Training Skills Series: Training others to conduct training Nov 21, 2014, 8:00 am By Heidi Carmack Pfaffroth

Guest post by Ken Burnett, VP/ Director of Training and Business Development, Bank of American Fork

This series is written from experience and is part of Bank of American Fork’s training program. The program embraces the philosophy that training is a skill-based job, and managers need to learn specific skills to be successful.

Training professionals have limitations in the types of training they are able to single-handedly provide.  Content may be very complex or specific or there may be too many training sessions to handle on your own. It may be helpful to have others in your organization assist in the process, but be sure you’re still involved in consulting with and helping your associate.

Often, a subject matter expert training without assistance will skip to the parts of the topic that are cool or difficult. They may be so comfortable with tasks that they don’t remember to include context or the basic sequence of a task. Just like you, a training professional, wouldn’t be in charge of the accounting or auditing process without guidance, your associates should be in charging of training without some guidance.

However, it is critical that you maintain good relationships with your business partners.  Meet with them on a regular basis to understand their pain points and how you can help. Be prepared to add value to what they are trying to accomplish.  A job aid, job analysis or performance analysis can provide stand-alone value for any department. Most importantly, let them be involved in the training process.

For developing and delivering training, there is a scale of involvement from other groups within your organization. First we will look at partial involvement and second, training that requires another department in your organization to take the lead. For training to be successful, many different departments need to contribute. The following table will help guide you in determining what role the training department and other departments will play.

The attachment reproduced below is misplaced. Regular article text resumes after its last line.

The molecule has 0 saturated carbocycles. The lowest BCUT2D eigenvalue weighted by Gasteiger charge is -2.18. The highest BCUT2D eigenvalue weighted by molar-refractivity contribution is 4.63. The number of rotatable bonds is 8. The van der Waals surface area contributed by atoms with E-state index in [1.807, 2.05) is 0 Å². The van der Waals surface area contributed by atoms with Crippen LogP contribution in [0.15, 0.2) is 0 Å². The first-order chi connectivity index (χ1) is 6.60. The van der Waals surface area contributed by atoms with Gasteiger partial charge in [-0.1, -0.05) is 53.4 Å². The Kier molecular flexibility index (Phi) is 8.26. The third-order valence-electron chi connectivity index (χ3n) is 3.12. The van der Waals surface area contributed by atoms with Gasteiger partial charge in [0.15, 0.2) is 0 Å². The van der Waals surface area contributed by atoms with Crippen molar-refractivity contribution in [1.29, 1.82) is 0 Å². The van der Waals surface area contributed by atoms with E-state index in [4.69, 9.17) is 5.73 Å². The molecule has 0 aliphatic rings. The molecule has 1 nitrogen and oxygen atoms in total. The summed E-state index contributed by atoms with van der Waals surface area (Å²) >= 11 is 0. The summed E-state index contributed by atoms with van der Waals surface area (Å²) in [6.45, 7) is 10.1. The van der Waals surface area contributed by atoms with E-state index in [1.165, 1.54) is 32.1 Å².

Type of training

Training Department

Other Department(s)

Cross-department request for technical skills or knowledge training

Use organizational resources as subject matter experts from many areas and develop the content. Train each area to perform its part, and then make each area aware of the entire process.

Provide specific content information and needs that should be addressed for your area.  Review the final product/approach so your department’s needs are met.

Core skill (everyone in the organization needs the skill or knowledge at some level)

Make sure you provide the same message to all parts of the organization.

Provide department specific examples and context to make the training more effective.

Interaction-based training

Use scenarios provided by other parts of the organization and fit them into the job aid.

Provide scenarios and situations that apply to the interaction skill.

Highly-technical function or specific skill training